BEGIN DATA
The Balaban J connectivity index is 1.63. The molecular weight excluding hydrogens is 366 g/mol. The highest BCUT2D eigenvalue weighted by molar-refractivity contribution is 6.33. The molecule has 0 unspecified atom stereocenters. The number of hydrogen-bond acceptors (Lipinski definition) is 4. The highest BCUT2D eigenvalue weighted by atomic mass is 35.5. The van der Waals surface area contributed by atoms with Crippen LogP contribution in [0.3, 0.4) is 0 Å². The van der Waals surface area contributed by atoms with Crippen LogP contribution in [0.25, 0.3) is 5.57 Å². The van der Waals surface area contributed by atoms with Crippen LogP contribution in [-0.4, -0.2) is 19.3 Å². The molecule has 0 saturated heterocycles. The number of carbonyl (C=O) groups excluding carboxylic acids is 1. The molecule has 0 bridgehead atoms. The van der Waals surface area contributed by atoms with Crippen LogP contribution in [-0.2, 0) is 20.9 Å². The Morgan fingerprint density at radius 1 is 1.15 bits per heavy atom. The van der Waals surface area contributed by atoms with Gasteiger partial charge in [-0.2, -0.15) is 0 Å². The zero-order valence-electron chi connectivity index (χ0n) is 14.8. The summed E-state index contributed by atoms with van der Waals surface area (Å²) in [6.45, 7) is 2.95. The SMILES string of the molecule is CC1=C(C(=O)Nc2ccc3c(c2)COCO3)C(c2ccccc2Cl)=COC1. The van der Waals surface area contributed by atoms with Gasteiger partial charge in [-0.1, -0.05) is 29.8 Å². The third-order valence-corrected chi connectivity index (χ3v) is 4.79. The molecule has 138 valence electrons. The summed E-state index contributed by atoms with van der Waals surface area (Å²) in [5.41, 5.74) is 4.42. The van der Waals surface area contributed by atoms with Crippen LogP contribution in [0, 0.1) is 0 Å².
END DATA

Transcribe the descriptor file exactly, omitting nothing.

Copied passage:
The Balaban J connectivity index is 1.63. The molecular weight excluding hydrogens is 366 g/mol. The highest BCUT2D eigenvalue weighted by molar-refractivity contribution is 6.33. The molecule has 0 unspecified atom stereocenters. The number of hydrogen-bond acceptors (Lipinski definition) is 4. The highest BCUT2D eigenvalue weighted by atomic mass is 35.5. The van der Waals surface area contributed by atoms with Crippen LogP contribution in [0.3, 0.4) is 0 Å². The van der Waals surface area contributed by atoms with Crippen LogP contribution in [0.25, 0.3) is 5.57 Å². The van der Waals surface area contributed by atoms with Crippen LogP contribution in [-0.4, -0.2) is 19.3 Å². The molecule has 0 saturated heterocycles. The number of carbonyl (C=O) groups excluding carboxylic acids is 1. The molecule has 0 bridgehead atoms. The van der Waals surface area contributed by atoms with Crippen LogP contribution in [-0.2, 0) is 20.9 Å². The Morgan fingerprint density at radius 1 is 1.15 bits per heavy atom. The van der Waals surface area contributed by atoms with Gasteiger partial charge in [-0.2, -0.15) is 0 Å². The zero-order valence-electron chi connectivity index (χ0n) is 14.8. The summed E-state index contributed by atoms with van der Waals surface area (Å²) in [6.45, 7) is 2.95. The SMILES string of the molecule is CC1=C(C(=O)Nc2ccc3c(c2)COCO3)C(c2ccccc2Cl)=COC1. The van der Waals surface area contributed by atoms with Gasteiger partial charge in [-0.1, -0.05) is 29.8 Å². The third-order valence-corrected chi connectivity index (χ3v) is 4.79. The molecule has 138 valence electrons. The summed E-state index contributed by atoms with van der Waals surface area (Å²) in [5.41, 5.74) is 4.42. The van der Waals surface area contributed by atoms with Crippen LogP contribution in [0, 0.1) is 0 Å².